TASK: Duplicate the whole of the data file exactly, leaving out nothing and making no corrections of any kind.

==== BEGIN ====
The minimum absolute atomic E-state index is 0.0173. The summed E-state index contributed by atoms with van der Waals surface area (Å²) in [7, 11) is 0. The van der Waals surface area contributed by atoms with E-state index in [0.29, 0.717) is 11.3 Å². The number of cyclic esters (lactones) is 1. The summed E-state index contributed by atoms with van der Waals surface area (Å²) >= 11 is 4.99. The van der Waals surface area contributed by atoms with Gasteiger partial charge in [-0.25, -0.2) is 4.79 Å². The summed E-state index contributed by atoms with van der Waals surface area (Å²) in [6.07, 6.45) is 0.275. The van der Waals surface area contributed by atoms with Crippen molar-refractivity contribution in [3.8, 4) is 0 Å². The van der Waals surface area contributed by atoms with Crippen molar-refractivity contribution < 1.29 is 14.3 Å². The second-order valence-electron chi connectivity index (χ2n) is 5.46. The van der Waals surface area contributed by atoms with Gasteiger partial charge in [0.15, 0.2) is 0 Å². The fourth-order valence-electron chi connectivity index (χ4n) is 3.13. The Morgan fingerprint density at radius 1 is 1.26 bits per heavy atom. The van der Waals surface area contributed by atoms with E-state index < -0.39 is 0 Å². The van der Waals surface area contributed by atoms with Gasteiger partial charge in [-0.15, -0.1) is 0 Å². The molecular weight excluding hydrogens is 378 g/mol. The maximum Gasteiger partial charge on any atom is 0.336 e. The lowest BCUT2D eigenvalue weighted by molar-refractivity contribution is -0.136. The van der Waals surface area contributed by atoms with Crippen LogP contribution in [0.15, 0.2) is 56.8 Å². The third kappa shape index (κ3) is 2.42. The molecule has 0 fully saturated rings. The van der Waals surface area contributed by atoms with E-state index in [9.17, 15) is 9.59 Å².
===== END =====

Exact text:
The minimum absolute atomic E-state index is 0.0173. The summed E-state index contributed by atoms with van der Waals surface area (Å²) in [7, 11) is 0. The van der Waals surface area contributed by atoms with E-state index in [0.29, 0.717) is 11.3 Å². The number of cyclic esters (lactones) is 1. The summed E-state index contributed by atoms with van der Waals surface area (Å²) >= 11 is 4.99. The van der Waals surface area contributed by atoms with Gasteiger partial charge in [-0.25, -0.2) is 4.79 Å². The summed E-state index contributed by atoms with van der Waals surface area (Å²) in [6.07, 6.45) is 0.275. The van der Waals surface area contributed by atoms with Crippen molar-refractivity contribution in [3.8, 4) is 0 Å². The van der Waals surface area contributed by atoms with Crippen molar-refractivity contribution < 1.29 is 14.3 Å². The second-order valence-electron chi connectivity index (χ2n) is 5.46. The van der Waals surface area contributed by atoms with Gasteiger partial charge in [0.15, 0.2) is 0 Å². The fourth-order valence-electron chi connectivity index (χ4n) is 3.13. The Morgan fingerprint density at radius 1 is 1.26 bits per heavy atom. The van der Waals surface area contributed by atoms with E-state index < -0.39 is 0 Å². The van der Waals surface area contributed by atoms with Gasteiger partial charge in [-0.15, -0.1) is 0 Å². The molecular weight excluding hydrogens is 378 g/mol. The maximum Gasteiger partial charge on any atom is 0.336 e. The lowest BCUT2D eigenvalue weighted by molar-refractivity contribution is -0.136. The van der Waals surface area contributed by atoms with Crippen LogP contribution in [0.15, 0.2) is 56.8 Å². The third kappa shape index (κ3) is 2.42. The molecule has 0 fully saturated rings. The van der Waals surface area contributed by atoms with E-state index in [9.17, 15) is 9.59 Å².